Rep. K. L. Brown, of Calhoun County, has filed legislation into the Alabama House of Representatives that would make medical marijuana legal.
As reported by the Aniston Star, Ron Crumpton, co-president and executive director of the Alabama Medical Marijuana Coalition, is optimistic about the legislation’s chances.
“I don’t think it will be that much of an uphill battle,” Crumpton said. “Many of the Republicans who took over the Legislature in the last election are younger guys—between 30 and 45—who don’t associate the same stigma with marijuana that older people do.”
We’re pleased to see Brown is giving Alabama another chance to take a step forward on the road of personal responsibility. We’ve lived for too long in a state and nation governed by people who believe they know better than we how to run our lives.
The people we send to Montgomery and Washington are our representatives. We are the check of their power and behavior, not the other way around.
We’re not as optimistic as Crumpton the legislation will receive the support it deserves, but we still hope the state will make the right decision.
Medical marijuana has been shown to alleviate some of the painful symptoms of glaucoma, and it has been proven to help with the loss of appetite and nausea that come with chemotherapy.
While we do support this legislation, we believe it’s part of a different approach to the full legalization of marijuana. Medical benefits aside, most medical marijuana legislation has been passed as a foot-in-the-door approach to full legalization. Many lawmakers and activists are aware that changing the public’s mind about marijuana will require baby steps because of the stigma associated with it.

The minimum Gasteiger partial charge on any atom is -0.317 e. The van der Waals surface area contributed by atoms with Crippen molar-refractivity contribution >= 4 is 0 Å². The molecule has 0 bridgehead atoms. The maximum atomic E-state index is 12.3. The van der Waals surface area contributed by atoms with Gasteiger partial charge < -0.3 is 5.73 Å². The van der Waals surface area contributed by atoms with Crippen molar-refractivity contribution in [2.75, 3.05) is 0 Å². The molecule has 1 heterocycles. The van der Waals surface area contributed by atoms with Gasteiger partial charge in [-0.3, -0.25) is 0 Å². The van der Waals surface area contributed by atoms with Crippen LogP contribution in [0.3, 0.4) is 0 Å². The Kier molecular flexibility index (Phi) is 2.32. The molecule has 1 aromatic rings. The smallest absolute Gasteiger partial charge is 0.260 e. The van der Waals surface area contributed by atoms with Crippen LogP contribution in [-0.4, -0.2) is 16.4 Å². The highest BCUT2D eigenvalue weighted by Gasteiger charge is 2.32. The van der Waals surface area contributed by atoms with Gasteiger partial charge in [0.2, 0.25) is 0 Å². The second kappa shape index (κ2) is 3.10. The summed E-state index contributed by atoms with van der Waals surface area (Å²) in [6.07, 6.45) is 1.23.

Americans, especially older Americans, have become rooted in their opposition to the plant. For a long time it’s been a foreign and far away menace to their society. Marijuana was the evil that crept into your neighborhood and stirred up trouble.
We believe its medical legalization will slowly change the minds of this demographic. It won’t happen quickly or easily, but it will happen. They’ll have family members, friends or neighbors who are prescribed the medication, and they’ll notice that they didn’t drop dead or commit robbery.
Beyond everything on the scale of lunacy is the billions upon billions of dollars that have been used to fund the war on drugs. Our nation existed for some time before the government felt compelled to march from Washington and save everyone from themselves—using our money to do it, of course. That money would have been better used if it sat in the treasury and moldered.
We hope Alabama lawmakers will fulfill their duties as representatives of free, thinking people.